In 2012 war correspondent Marie Colvin decided to sneak into Syria after her visa application to cover the conflict had been denied. In what would become her last assignment, she smuggled herself and her photographer Paul Conroy into Homs to report from the Syrian army’s siege. Through archive footage, reconstructed shots and talking heads interviews, the documentary Under the Wire, based on Conroy’s book, describes the days before and after the bomb attack that killed Colvin.
Colvin had courage like none other
During Dokufest in Kosovo, Modern Times Review sits down to talk with Conroy. He’s eager to share his story, especially if it helps keep Colvin’s memory alive. A former soldier himself, Conroy points out that Colvin had courage like none other. Together they went to places nobody else dared to enter. «In Tripoli we were with the rebels who stormed in and got the palace. We had been sleeping under a tree, to be sure to get the story. When we went to the hotel after nine days, we found the world press there, all scrubbed and washed. We were so dirty we couldn’t even get a room.»
Conroy and Colvin, who were among the first international journalists in Homs, witnessed the early days of the conflict. Conroy has no doubt about the Syrian regime’s intentions. «There was no revolution or uprising, it was just people in the streets, protesting about the five kids who were executed because of graffiti. I’m under no illusion; Assad was killing his own people.» He and Colvin found and interviewed one of the first soldiers to open fire on the crowd. «They were all conscripted soldiers, not professionals, and they had orders to open fire. Syrian secret police were behind them, killing the soldiers who tried to avoid shooting the protesters. That’s how they got them to attack.»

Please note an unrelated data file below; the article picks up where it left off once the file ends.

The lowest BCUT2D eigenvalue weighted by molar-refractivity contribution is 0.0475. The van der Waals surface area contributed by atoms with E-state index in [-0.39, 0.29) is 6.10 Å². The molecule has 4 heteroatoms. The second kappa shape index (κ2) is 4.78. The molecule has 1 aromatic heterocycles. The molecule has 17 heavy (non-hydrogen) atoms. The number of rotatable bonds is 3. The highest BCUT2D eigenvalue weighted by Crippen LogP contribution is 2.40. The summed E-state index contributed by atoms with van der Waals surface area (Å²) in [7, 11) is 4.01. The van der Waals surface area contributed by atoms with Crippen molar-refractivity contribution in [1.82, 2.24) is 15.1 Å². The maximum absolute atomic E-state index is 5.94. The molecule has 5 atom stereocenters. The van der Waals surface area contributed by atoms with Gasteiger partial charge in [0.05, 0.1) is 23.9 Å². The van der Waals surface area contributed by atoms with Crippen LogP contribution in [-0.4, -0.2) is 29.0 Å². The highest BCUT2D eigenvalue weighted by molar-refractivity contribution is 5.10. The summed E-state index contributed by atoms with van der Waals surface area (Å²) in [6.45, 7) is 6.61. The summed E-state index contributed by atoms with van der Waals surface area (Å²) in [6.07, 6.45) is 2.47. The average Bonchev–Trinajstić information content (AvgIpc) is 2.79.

«Marie was dead, the rest of us were hurt, we couldn’t even run.» – Paul Conroy
With an improvised media centre as their base, Conroy and Colvin set out to cover how the siege of the city affected the civilians: widows hiding in a basement without seeing the sun since the conflict started; doctors who worked all hours in the makeshift medical clinic trying to save lives. But someone didn’t want this news to come out, and before long the media centre was under …
Dear reader. You have read 5 articles this month. Could we ask you to support MODERN TIMES REVIEW with a running subscription? It is onbly 9 euro quarterly to read on, and you will get full access to close to soon 2000 articles, all our e-magazines – and we will send you the coming printed magazines.
(You can also edit your own connected presentation page)